Graduates of the nation’s most elite business schools are increasingly choosing careers in the high tech sector instead of the traditional finance jobs which the best business grads used to choose.
The recent financial crisis seems to be to blame for the changing trend, in addition to the long hours Wall Street demands on its workers and the less competitive compensation packages of late.
Harvard Business School saw an increase of 6 percent of its grads taking hi-tech jobs instead of in finance from last year’s 12 percent to this year’s 18 percent. Yale and Cornell Universities are seeing similar statistics.
The numbers of students taking jobs in finance has experienced a concomitant decline this year at Harvard, with 27 percent of their business school grads landing jobs in that sector, as opposed to 35 percent in 2012. At the MIT Sloan School of Management graduates took jobs in finance only 16 percent of the time, down from 27 percent last year.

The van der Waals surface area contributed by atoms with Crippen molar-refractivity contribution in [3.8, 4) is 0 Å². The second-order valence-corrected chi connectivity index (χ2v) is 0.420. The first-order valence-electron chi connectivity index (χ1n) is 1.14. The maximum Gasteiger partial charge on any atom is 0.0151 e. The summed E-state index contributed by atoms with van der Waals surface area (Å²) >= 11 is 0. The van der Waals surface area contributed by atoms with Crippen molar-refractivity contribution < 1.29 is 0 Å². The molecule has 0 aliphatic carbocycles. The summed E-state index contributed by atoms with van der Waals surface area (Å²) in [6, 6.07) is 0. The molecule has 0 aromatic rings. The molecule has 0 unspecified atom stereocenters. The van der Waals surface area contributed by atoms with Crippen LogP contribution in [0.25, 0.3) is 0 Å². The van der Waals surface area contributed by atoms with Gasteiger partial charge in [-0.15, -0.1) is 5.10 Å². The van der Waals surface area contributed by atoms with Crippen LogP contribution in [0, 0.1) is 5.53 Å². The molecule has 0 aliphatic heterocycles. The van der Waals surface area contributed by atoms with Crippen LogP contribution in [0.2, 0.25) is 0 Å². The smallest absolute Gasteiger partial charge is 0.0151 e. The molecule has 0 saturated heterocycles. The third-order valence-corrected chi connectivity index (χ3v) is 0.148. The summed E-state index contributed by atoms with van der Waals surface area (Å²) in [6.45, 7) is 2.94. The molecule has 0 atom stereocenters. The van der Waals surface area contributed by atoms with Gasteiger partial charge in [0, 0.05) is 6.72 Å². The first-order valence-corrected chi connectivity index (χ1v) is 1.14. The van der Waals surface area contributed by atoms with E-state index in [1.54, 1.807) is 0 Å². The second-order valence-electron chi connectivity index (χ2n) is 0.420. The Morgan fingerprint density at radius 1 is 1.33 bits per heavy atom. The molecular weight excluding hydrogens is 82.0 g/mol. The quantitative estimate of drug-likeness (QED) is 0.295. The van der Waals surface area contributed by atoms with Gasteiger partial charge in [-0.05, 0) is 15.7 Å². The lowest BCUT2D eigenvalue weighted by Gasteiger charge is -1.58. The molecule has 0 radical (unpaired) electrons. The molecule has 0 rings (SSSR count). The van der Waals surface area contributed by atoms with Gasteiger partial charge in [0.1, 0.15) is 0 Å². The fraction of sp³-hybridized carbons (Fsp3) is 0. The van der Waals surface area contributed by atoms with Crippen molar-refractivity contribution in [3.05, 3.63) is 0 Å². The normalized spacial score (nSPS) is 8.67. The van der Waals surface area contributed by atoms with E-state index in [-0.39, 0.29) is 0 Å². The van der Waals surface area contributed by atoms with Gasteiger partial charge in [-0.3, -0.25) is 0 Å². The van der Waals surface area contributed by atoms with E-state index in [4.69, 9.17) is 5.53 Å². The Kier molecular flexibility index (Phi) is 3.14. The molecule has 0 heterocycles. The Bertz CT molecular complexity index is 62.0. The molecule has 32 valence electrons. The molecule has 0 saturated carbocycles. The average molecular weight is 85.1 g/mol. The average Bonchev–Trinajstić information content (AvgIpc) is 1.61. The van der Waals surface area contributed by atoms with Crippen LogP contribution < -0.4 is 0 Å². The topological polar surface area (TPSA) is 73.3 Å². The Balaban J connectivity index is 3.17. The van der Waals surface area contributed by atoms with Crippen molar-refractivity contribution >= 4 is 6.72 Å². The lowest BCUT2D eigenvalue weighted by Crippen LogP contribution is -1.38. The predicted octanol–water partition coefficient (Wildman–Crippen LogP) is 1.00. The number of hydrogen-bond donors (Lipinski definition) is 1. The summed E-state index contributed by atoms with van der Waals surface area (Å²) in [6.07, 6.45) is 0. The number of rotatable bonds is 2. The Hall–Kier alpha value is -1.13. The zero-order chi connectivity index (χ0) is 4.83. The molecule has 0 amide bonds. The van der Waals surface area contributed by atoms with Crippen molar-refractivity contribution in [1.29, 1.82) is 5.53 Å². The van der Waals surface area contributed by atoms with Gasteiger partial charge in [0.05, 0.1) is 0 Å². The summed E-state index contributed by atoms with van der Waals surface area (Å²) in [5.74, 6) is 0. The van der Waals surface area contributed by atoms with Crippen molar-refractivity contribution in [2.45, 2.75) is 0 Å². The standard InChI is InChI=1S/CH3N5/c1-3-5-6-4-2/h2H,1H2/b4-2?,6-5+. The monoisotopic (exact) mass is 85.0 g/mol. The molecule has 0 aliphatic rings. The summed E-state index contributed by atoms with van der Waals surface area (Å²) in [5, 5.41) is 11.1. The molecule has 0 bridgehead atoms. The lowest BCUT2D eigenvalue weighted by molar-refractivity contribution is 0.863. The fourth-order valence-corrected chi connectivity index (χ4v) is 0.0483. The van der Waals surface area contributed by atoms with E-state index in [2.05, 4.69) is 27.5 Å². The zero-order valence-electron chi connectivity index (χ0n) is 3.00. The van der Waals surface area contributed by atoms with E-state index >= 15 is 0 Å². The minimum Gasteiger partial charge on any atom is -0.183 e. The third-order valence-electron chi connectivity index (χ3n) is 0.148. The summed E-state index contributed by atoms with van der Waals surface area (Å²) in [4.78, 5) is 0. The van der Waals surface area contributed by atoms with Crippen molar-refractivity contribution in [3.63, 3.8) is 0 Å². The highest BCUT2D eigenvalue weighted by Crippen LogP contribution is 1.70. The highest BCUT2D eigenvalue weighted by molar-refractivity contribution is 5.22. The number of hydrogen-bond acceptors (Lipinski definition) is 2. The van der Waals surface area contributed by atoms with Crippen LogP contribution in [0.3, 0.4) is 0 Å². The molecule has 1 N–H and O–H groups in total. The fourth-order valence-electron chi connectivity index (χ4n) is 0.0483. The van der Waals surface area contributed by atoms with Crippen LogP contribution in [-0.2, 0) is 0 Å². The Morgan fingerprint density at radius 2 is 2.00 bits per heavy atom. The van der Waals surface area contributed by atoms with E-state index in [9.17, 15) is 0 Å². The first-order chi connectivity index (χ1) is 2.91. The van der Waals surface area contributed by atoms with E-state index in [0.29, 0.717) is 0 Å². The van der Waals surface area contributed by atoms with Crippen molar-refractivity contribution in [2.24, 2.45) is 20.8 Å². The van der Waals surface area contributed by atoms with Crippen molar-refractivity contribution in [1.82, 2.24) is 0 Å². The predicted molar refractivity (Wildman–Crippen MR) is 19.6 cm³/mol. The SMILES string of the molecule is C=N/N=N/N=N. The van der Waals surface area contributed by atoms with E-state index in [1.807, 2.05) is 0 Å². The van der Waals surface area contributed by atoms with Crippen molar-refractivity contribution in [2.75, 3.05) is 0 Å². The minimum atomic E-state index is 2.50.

Money may not be the only factor determining the shift in business school graduate’s career choices. Some analysts say the culture and mission of such companies as Google and LinkedIn are tempting students away from jobs in finance.
Derrick Bolton, assistant dean and director of MBA admission and the interim director of career management at Stanford’s business school says that students are asking,
“Where’s the place that I can drive innovation? Where’s the place that I can have the most impact?”